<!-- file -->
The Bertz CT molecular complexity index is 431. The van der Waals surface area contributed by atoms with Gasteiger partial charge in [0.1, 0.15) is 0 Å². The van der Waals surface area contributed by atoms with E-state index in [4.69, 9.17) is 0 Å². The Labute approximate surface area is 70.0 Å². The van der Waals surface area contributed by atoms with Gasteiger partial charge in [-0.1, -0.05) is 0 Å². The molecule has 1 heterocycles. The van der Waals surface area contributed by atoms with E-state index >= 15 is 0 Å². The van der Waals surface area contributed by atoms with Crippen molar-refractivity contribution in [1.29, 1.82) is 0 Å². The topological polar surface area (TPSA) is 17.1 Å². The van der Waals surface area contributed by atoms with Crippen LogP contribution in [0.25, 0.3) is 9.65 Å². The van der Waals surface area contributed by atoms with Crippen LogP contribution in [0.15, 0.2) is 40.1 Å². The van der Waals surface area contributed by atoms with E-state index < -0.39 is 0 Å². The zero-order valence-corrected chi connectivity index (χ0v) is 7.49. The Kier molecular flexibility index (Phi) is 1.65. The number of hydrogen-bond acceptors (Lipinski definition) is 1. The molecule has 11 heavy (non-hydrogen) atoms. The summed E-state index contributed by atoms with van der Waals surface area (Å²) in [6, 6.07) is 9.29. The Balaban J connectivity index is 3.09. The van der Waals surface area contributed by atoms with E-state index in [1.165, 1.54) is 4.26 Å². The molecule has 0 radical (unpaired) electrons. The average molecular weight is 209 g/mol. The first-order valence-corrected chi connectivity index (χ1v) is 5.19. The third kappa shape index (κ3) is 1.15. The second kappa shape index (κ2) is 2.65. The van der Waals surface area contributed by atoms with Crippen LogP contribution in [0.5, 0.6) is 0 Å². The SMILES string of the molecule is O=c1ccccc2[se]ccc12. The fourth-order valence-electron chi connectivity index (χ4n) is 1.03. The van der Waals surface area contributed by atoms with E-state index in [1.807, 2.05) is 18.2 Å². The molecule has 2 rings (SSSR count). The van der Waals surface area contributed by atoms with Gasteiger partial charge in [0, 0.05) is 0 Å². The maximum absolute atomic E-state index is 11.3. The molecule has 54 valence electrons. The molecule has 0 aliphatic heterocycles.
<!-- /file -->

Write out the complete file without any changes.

The Bertz CT molecular complexity index is 431. The van der Waals surface area contributed by atoms with Gasteiger partial charge in [0.1, 0.15) is 0 Å². The van der Waals surface area contributed by atoms with E-state index in [4.69, 9.17) is 0 Å². The Labute approximate surface area is 70.0 Å². The van der Waals surface area contributed by atoms with Gasteiger partial charge in [-0.1, -0.05) is 0 Å². The molecule has 1 heterocycles. The van der Waals surface area contributed by atoms with E-state index >= 15 is 0 Å². The van der Waals surface area contributed by atoms with Crippen molar-refractivity contribution in [1.29, 1.82) is 0 Å². The topological polar surface area (TPSA) is 17.1 Å². The van der Waals surface area contributed by atoms with Crippen LogP contribution in [0.25, 0.3) is 9.65 Å². The van der Waals surface area contributed by atoms with Crippen LogP contribution in [0.15, 0.2) is 40.1 Å². The van der Waals surface area contributed by atoms with E-state index < -0.39 is 0 Å². The zero-order valence-corrected chi connectivity index (χ0v) is 7.49. The Kier molecular flexibility index (Phi) is 1.65. The number of hydrogen-bond acceptors (Lipinski definition) is 1. The molecule has 11 heavy (non-hydrogen) atoms. The summed E-state index contributed by atoms with van der Waals surface area (Å²) in [6, 6.07) is 9.29. The Balaban J connectivity index is 3.09. The van der Waals surface area contributed by atoms with E-state index in [1.165, 1.54) is 4.26 Å². The molecule has 0 radical (unpaired) electrons. The average molecular weight is 209 g/mol. The first-order valence-corrected chi connectivity index (χ1v) is 5.19. The third kappa shape index (κ3) is 1.15. The second kappa shape index (κ2) is 2.65. The van der Waals surface area contributed by atoms with Crippen LogP contribution in [0.5, 0.6) is 0 Å². The SMILES string of the molecule is O=c1ccccc2[se]ccc12. The fourth-order valence-electron chi connectivity index (χ4n) is 1.03. The van der Waals surface area contributed by atoms with E-state index in [1.807, 2.05) is 18.2 Å². The molecule has 2 rings (SSSR count). The van der Waals surface area contributed by atoms with Gasteiger partial charge in [0, 0.05) is 0 Å². The maximum absolute atomic E-state index is 11.3. The molecule has 54 valence electrons. The molecule has 0 aliphatic heterocycles.